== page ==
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Notes to the

financial statements

for the year ended 30 September 2015


2. Significant accounting policies


v. Convertible notes

Convertible notes that do not contain an equity

component are accounted for as follows:

At initial recognition the derivative component of the

convertible notes is measured at fair value and presented

as part of derivative financial instruments (see Note 2(w)).

Any excess of proceeds over the amount initially

recognised as the derivative component is recognised

as the liability component. Transaction costs that relate

to the issue of the convertible note are allocated to the

liability and derivative components in proportion to the

allocation of proceeds. The portion of the transaction

costs relating to the liability component is recognised

initially as part of the liability. The portion relating to

the derivative component is recognised immediately

in profit or loss.

The derivative component is subsequently re-measured

in accordance with Note 2(w). The liability component

is subsequently carried at amortised cost. The interest

expense recognised in profit or loss on the liability

component is calculated using the effective interest


If the note is converted, the carrying amounts of the

derivative and liability components are transferred to

share capital as consideration for the shares issued.

If the note is redeemed, any difference between

the amount paid and the carrying amounts of both

components is recognised in profit or loss.

w. Derivative financial instruments

Derivative financial instruments are recognised initially

at fair value. At the end of each reporting period the

fair value is re-measured. The gain or loss on re-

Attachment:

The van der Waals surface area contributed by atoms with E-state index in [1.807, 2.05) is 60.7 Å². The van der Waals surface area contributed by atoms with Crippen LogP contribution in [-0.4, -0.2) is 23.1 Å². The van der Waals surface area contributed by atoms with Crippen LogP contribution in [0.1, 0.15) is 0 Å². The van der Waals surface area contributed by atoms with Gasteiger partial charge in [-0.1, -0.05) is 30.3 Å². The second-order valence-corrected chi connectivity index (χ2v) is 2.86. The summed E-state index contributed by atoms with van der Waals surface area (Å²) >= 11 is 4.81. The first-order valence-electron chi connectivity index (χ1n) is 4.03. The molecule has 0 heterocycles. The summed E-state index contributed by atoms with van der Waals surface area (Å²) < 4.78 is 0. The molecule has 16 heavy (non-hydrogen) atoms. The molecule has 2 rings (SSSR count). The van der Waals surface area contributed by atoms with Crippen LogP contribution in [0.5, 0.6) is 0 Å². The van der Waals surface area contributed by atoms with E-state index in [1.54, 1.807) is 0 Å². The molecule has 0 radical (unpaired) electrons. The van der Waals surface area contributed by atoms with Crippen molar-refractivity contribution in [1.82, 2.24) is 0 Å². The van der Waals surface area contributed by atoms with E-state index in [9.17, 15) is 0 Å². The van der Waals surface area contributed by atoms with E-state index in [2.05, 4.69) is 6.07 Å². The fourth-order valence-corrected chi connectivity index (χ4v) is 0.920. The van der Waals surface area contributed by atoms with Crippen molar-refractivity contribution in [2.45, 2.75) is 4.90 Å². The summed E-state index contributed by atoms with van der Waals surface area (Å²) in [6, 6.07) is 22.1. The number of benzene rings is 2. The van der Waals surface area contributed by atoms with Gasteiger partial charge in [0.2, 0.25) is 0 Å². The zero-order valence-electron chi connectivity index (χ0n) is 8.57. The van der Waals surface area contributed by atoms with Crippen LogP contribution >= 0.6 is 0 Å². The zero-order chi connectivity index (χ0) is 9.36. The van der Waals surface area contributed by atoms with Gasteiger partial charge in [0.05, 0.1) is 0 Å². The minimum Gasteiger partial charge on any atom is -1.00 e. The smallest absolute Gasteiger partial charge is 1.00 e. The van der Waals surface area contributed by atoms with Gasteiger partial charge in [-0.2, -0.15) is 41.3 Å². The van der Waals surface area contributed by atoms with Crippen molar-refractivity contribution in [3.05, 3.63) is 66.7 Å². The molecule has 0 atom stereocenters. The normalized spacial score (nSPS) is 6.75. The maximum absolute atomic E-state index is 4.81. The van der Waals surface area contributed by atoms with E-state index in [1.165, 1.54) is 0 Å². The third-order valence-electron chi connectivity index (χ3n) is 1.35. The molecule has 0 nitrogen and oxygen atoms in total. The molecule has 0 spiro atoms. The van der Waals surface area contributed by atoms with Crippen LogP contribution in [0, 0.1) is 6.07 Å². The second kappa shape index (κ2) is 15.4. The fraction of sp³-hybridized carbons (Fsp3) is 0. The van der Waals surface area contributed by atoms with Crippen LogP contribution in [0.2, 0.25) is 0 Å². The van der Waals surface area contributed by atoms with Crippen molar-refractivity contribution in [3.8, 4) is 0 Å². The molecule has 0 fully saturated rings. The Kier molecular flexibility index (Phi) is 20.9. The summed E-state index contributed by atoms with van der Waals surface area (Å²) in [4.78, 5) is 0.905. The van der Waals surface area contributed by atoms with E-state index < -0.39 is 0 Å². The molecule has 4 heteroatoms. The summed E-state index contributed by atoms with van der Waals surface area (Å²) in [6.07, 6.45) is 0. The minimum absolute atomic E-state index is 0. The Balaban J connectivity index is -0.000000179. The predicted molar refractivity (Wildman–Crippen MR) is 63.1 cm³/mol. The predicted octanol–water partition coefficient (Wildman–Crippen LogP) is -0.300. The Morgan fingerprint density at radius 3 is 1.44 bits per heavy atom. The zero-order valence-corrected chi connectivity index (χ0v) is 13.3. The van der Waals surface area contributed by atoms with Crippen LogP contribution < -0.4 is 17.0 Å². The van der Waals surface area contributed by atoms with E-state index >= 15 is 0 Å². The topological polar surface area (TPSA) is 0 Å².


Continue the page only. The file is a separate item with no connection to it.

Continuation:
measurement to fair value is recognised immediately in

profit or loss.

x. New accounting standards for application in

future periods

Accounting Standards and Interpretations issued by

the AASB that are not yet mandatorily applicable to the

company, together with an assessment of the potential

impact of such pronouncements on the company when

adopted in future periods, are discussed below:

AASB 9: Financial Instruments and associated

Amending Standards (applicable to annual reporting

periods commencing on or after 1 January 2018).

The Standard will be applicable retrospectively (subject to

the provisions on hedge accounting outlined below) and

includes revised requirements for the classification and

measurement of financial instruments, revised recognition

and derecognition requirements for financial instruments,

and simplified requirements for hedge accounting.

The key changes that may affect the company on

initial application include certain simplifications to

the classification of financial assets, simplifications

to the accounting of embedded derivatives, upfront

accounting for expected credit loss, and the irrevocable

election to recognise gains and losses on investments

in equity instruments that are not held for trading in

other comprehensive income. AASB 9 also introduces a

new model for hedge accounting that will allow greater

flexibility in the ability to hedge risk, particularly with

respect to hedges of non-financial items. Should the

entity elect to change its hedge policies in line with the

new hedge accounting requirements of this Standard,

the application of such accounting would be largely


Although the directors anticipate that the adoption of

AASB 9 may have an impact on the company’s financial

instruments, including hedging activity, it is impracticable

at this stage to provide a reasonable estimate of such


AASB 15: Revenue from Contracts with Customers

(applicable to annual reporting periods commencing on

or after 1 January 2018).

When effective, this Standard will replace the current

accounting requirements applicable to revenue with a

single, principles-based model.

Except for a limited number of exceptions, including

leases, the new revenue model in AASB 15 will apply to

all contracts with customers as well as non-monetary

exchanges between entities in the same line of business

to facilitate sales to customers and potential customers.

The core principle of the Standard is that an entity will

recognise revenue to depict the transfer of promised

goods or services to customers in an amount that reflects

the consideration to which the entity expects to be

entitled in exchange for the goods or services.

To achieve this objective, AASB 15 provides the following

five-step process:

Identify the contract(s) with a customer

identify the performance obligations in the contract(s)

Determine the transaction price

allocate the transaction price to the performance

obligations in the contract(s); and

recognise revenue when (or as) the performance

obligations are satisfied.

This Standard will require retrospective restatement,

as well as enhanced disclosures regarding Revenue.